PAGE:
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a fixed verse form consisting of six six-line stanzas, usually unrhymed. The end words of the first stanza recur as end words of the second through fifth stanzas, but in a rotating order: each new stanza repeats the final words of the preceding stanza in the sequence 6–1–5–2–4–3. A three-line envoi is sometimes added which includes all six of the repeated words, one to each hemistich.

Developed by the troubadours, the sestina was introduced into Italian poetry by Petrarch. It was then transmitted to other Renaissance literatures but was never widely used. In Russian, the sestina was employed by L. A. Mei (“Again, again it sounds in my doleful soul”), L. N. Trefolev, V. la. Briusov (“Renunciation”), and M. A. Kuzmin (“I don’t believe the setting sun”). The term “sestina” is sometimes applied to any six-line stanza, in which case the form is called sestina grande.


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According to Agamben, the repetition of the rhyming end words in the sestina corresponds to the typological relation between past and present: the mechanism transforms chronological time into messianic time.
Sestina is one of the longest poems with rhyme and meter, and also one of the most difficult to write.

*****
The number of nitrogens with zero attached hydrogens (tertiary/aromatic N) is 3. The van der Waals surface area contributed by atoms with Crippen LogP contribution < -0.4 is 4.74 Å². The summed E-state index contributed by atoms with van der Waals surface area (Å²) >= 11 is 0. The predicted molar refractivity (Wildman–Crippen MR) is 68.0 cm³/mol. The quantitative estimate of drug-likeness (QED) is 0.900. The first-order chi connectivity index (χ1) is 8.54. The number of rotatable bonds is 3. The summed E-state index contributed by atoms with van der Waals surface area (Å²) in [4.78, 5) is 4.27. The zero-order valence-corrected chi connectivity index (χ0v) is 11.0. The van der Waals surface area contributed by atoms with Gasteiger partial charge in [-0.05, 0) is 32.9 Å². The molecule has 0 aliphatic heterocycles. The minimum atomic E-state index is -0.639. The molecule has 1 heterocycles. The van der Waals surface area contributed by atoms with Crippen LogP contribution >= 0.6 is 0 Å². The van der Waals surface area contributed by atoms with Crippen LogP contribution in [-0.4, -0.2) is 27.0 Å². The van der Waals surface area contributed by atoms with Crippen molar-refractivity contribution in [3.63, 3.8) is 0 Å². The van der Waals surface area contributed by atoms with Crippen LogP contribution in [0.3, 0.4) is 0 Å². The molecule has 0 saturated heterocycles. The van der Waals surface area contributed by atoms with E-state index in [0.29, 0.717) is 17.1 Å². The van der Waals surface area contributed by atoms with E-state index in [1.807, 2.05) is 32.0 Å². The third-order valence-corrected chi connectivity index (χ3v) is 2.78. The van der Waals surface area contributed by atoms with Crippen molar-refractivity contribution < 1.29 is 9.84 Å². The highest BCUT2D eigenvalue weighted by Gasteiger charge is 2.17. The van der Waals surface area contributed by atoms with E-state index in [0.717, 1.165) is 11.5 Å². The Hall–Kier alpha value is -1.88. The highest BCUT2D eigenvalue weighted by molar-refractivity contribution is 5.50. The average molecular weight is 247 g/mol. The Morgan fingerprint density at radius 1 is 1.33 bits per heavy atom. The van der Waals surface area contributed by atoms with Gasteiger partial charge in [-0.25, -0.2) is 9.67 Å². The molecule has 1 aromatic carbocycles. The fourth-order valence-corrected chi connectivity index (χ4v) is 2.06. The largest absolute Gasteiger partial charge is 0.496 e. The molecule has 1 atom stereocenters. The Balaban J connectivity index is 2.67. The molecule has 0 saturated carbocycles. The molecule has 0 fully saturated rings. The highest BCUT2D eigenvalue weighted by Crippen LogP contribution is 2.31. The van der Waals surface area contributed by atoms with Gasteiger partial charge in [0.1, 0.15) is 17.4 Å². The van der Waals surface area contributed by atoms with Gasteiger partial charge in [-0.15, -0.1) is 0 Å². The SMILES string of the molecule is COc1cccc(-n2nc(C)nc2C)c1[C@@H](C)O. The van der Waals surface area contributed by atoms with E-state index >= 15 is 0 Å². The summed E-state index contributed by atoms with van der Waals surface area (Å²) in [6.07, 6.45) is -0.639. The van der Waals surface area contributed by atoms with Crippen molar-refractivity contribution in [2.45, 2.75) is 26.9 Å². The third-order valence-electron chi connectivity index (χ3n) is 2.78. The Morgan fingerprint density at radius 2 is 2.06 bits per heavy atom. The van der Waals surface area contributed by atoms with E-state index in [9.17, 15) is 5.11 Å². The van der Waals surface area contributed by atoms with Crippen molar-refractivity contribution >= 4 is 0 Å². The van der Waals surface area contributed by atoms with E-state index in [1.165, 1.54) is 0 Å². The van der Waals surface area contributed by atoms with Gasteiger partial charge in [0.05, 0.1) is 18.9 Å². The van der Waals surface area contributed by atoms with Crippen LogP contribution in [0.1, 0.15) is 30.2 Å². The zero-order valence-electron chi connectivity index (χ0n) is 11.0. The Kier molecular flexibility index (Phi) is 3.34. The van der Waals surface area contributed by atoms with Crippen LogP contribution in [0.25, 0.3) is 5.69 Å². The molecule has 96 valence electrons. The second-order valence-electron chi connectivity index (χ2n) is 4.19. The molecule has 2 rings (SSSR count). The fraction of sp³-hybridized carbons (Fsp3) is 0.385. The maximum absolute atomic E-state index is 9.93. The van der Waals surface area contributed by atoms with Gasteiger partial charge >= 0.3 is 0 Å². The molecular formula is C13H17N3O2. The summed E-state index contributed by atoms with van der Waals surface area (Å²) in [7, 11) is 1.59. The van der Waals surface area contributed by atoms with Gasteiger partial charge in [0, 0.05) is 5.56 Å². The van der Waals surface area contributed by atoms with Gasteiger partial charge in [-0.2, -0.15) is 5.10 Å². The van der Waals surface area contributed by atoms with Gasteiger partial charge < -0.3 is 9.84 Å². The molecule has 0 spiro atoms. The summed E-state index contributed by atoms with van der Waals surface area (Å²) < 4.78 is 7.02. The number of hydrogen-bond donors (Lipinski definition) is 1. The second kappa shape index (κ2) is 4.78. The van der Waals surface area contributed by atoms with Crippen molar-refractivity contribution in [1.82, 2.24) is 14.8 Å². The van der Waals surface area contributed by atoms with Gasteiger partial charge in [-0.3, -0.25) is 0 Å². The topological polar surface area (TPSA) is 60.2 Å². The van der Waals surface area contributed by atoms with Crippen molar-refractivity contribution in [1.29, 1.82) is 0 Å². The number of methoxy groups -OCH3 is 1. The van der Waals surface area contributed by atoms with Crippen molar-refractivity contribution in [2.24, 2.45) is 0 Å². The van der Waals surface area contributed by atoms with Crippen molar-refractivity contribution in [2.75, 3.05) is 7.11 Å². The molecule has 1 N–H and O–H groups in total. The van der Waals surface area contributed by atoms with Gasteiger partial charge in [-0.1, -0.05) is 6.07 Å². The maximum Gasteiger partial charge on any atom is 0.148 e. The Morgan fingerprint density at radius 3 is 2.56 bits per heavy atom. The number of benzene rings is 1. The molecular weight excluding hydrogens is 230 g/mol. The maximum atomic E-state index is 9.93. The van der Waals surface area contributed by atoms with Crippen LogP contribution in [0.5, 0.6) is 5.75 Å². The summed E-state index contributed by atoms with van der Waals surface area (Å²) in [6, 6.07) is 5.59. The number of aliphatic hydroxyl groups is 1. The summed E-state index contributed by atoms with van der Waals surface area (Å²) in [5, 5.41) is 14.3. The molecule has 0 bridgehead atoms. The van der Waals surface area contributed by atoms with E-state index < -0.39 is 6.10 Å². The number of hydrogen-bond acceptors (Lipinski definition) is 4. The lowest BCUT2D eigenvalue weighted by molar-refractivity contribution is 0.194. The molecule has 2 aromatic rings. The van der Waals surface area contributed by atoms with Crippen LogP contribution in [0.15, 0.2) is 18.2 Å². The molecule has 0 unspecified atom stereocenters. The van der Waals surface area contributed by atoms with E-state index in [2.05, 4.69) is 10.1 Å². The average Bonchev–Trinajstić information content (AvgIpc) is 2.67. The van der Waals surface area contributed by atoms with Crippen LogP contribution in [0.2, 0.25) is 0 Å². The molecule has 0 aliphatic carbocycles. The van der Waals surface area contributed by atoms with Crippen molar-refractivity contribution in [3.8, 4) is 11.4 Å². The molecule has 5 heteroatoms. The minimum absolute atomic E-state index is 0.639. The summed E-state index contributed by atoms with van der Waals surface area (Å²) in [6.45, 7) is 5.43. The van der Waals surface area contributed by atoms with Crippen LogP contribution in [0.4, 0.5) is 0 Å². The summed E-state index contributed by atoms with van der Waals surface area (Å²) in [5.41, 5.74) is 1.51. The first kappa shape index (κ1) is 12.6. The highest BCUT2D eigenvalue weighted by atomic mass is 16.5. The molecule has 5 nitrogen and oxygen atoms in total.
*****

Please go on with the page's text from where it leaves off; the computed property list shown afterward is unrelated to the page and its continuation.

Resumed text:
As Brunner's discussion of the pervasiveness of the sestina during the 1950s suggests, Ashbery's overt formalism does not set him at odds with a decade dominated by the New Criticism; rather, it reflects a striking accord with it.
Sometimes instead of a synopsis the structure of the upcoming poem is explained; cinquain, haiku, sonnet, sestina, and villanelle.
Passionate Voices' will feature La Sestina by Claudio Monteverdi, Missa Pange Lingua: Agnus Dei by Josquin des Pres, and Vadam et circuibo by Thomas Luis de Victoria.
Although she wrote some free verse, she writes mostly in classical forms including the quatrain, villanelle, sonnet and sestina.
Predominant "external" forms here are variations of what is unsatisfyingly called free verse, but there are a number of traditional forms, which could yield a unit on the sonnet (see the poems by Peckham, Mitchell, Meyer, Bluestone, Junkins) and the sestina (Annucci and Cone).
For instance, Ashbery might use the sestina, a form dating to the twelfth century, to relate the misadventures of Popeye.
The fact that this poem is a sestina, in which the form never feels forced or Intrudes on the flow of the poem, adds even more to the montage: the sestina was originally an Italian form, thus endowing the poem with the sixth language spoken by the garcons (after Chinese, French, English, Russian, and Japanese, as invoked in the poem's dialogue, imagery, and setting).
Is it possible that a sestina is a special form of a poem that holds mystical powers?
Koch also wrote about using the sestina form for telling a story and the power of collaborative writing.
A sestina by Frasca, a sonnet by Berisso, or a madrigal by Durante cannot be read as a mere restoration of meter.